The meeting took place in an informal setting at the President’s Sochi residence. Bono also presented Dmitry Medvedev with several CDs of his songs. The rock star is in Russia as part of U2’s world tour to promote the band’s new album.
* * *
President of Russia Dmitry Medvedev: I am very happy to meet you!
You have many fans throughout the world, and your music unites many generations of people in many nations.
I think that today we will talk about more than just music, because the social activity you and your colleagues are engaged in has garnered a great deal of respect throughout the world. You are indeed doing important work, because caring about people is not only the job of politicians.
Each one of us is capable of making his own contribution to resolving difficult problems such as maintaining people’s health, fighting poverty, and providing disaster relief. And in my opinion, the fact that you are actively doing these things is wonderful.
But it doesn’t strop you from writing great music, because when people actively engage in social activity, the music ends. But this has not happened to you, and I hope that it never will.
Bono: Thank you, Mr President.
You know, I come here as a student of Russia. I have a lot to learn about this great nation. And I come here to cross a great divide between me, the Led Zeppelin fan, and you, the Deep Purple fan.
Dmitry Medvedev: I like Led Zeppelin, too.
Bono: I’ve read – as an Irishman, we read of this great country, and we read – and I hope this doesn’t sound corny – but we read about the Russian fighters who saved us from the fascists at great cost. And the resilience of the Russian people is something that I’m very interested in. I want to learn more about that.
I’m also interested in your leadership on tackling some of the great problems in the world. I know you have problems, we all have problems in our own countries. But there are great problems out there in the world. One of them for me, that’s on my mind today, is that it costs forty cents a day to stop somebody dying from AIDS. It costs forty cents to stop a mother from passing the AIDS virus on to her child. And we believe that by 2015, we can stop that in the world. No longer a child will be born with HIV/AIDS that’s passed from the mother.
It’s a campaign. I gave you the iPod from Steve Jobs. He’s a great supporter of this with the Red Campaign. And I was going to ask for your help and advice on that. Maybe we can find a Russian company, a red Russian company.
Dmitry Medvedev: I would also like to say that this is a great programme. You know why? Because it is an entirely concrete programme, and it is a way to resolve a serious problem. We will think about how Russia might be able to participate.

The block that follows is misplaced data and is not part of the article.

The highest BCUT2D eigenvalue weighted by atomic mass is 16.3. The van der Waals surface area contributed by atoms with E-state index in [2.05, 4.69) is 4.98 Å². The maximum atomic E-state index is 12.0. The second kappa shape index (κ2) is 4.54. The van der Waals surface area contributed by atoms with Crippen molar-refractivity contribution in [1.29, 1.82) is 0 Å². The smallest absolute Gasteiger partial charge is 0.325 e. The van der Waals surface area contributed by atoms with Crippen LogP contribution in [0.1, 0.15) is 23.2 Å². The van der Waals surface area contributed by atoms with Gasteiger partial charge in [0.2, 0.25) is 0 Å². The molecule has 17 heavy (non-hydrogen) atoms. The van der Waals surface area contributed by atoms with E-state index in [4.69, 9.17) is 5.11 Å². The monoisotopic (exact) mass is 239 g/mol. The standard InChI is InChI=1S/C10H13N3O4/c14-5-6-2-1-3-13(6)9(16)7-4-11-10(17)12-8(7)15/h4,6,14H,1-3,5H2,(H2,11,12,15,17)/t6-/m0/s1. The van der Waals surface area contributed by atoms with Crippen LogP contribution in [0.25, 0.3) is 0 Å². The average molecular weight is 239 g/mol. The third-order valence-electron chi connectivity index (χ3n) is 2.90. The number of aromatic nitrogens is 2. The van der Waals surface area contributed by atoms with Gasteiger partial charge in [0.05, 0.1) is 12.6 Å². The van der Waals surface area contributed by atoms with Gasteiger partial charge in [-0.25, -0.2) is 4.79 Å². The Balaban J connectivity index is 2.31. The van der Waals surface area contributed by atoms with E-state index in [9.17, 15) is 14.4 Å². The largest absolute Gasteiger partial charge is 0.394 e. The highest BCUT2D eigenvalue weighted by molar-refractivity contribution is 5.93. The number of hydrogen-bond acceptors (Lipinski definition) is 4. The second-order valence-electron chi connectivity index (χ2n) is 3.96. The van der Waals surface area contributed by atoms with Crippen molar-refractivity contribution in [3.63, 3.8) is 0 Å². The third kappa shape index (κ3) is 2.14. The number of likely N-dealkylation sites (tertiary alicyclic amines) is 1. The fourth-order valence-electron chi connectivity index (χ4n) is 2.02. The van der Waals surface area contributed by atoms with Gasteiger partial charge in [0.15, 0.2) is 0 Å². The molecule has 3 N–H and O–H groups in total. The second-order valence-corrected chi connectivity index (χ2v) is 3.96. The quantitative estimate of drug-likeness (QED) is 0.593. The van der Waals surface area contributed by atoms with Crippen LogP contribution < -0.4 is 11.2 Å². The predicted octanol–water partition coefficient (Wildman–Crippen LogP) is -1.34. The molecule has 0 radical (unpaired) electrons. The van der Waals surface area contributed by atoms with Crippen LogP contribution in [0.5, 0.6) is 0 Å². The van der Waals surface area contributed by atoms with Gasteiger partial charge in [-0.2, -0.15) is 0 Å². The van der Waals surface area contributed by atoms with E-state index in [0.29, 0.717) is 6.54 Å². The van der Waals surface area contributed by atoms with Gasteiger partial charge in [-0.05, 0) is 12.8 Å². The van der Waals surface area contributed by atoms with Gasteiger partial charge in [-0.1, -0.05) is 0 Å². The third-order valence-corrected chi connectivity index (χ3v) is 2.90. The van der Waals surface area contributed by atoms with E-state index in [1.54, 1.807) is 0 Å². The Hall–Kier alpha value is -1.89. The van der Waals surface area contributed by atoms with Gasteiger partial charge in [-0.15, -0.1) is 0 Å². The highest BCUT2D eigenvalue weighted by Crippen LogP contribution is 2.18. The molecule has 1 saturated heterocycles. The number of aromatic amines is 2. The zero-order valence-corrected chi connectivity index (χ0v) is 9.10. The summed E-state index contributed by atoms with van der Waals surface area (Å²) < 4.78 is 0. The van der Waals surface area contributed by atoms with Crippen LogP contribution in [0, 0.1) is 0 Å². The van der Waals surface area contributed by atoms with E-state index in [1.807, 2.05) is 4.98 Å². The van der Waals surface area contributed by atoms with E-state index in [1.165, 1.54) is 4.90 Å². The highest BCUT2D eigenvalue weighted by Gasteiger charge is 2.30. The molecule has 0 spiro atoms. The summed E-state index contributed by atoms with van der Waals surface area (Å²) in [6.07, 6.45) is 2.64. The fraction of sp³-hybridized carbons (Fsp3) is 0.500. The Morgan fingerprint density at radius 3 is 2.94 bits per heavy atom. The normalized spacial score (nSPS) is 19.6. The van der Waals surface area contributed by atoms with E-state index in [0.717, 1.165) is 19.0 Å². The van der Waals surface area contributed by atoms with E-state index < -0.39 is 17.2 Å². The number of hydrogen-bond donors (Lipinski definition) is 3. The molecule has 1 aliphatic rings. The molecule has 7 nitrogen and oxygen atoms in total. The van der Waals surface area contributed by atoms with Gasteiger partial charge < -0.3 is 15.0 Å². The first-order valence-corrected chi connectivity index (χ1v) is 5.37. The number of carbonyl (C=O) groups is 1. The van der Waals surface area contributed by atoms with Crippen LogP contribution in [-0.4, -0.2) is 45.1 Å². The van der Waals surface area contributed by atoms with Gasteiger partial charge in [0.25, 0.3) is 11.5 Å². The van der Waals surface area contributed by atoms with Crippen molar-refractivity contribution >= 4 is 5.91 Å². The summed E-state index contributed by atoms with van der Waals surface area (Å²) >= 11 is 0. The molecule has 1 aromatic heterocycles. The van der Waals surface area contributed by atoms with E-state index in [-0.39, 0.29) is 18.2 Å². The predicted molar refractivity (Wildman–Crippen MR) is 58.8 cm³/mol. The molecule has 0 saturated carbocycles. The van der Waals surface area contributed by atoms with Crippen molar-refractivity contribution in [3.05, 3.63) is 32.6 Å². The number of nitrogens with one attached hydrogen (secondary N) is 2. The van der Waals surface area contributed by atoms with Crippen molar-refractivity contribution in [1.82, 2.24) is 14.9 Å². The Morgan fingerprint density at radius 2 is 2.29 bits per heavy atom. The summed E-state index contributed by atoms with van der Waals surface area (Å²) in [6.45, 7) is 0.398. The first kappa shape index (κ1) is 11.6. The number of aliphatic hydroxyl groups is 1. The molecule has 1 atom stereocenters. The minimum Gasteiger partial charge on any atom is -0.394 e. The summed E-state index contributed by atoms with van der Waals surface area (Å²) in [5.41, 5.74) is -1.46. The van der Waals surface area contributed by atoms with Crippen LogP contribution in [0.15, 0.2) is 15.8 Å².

Bono: That’s music to my ears. There’s also other – what we sometimes refer to as low-hanging fruit. Polio is nearly eradicated. Polio is very close. And I know that Bill Gates wanted to also say hello to you. He is very involved, with the Gates Foundation, in eradicating polio, and I think there’s some stuff we can do there.
Dmitry Medvedev: Indeed, polio is an issue that should be of concern to all governments, because only a little while ago, it seemed that this disease was just about disappearing from the face of the earth, thank God. But since then, there have been several outbreaks.
And even this summer, we were dealing with this problem, because unfortunately, a number of our neighbouring nations have been affected by this problem. And overall, we need to spend money on these kinds of diseases, especially in nations that have financial problems – first and foremost, African nations.
Bono: I spent the month of March on the continent of Africa – north, south, east, west, all over. And I got very excited by some of the things I was seeing. A new entrepreneurial class. A strong civil society that is determined to fight corruption. And I know that in 2008 you started the fight against corruption here. And I would like you to know that working with President Obama and the United States Senate for the finance bill which refigured the entire financial system in the United States, we campaigned and achieved an amendment in the finance bill for extractive industries’ transparency, so that any company on the New York Stock Exchange now has to publish their results. I thought this would please you, and I was going to ask you for advice in how to follow that through in Europe and in Russia.
Dmitry Medvedev: With regard to disclosure: a long time ago, I practiced law, and indeed, it is an important element in economic openness. All nations have disclosure rules: the US, European nations, and Russia. The real question lies in the enforcement of these rules; often, companies do not want to talk about their problems.
This can cause financial crises and economic problems. It means that we need a firmer system of disclosure and we need to introduce responsibility for accounts so disclosed, including liability on the part of the auditing company.
Within the G20, we still have not been able to agree on common criteria to be used by auditing companies. We are looking into and discussing this issue, but so far, we have not come to an agreement on this problem, so I will have to resort to a “drastic” measure: I will tell them about our conversation.
Bono: Tell them we’re coming to a stadium near them.
I know you had a very successful meeting with President Obama. Did you really like the hot dog?
Dmitry Medvedev: Let me be diplomatic. Hot dogs are a delicious food, but I don’t eat them very often.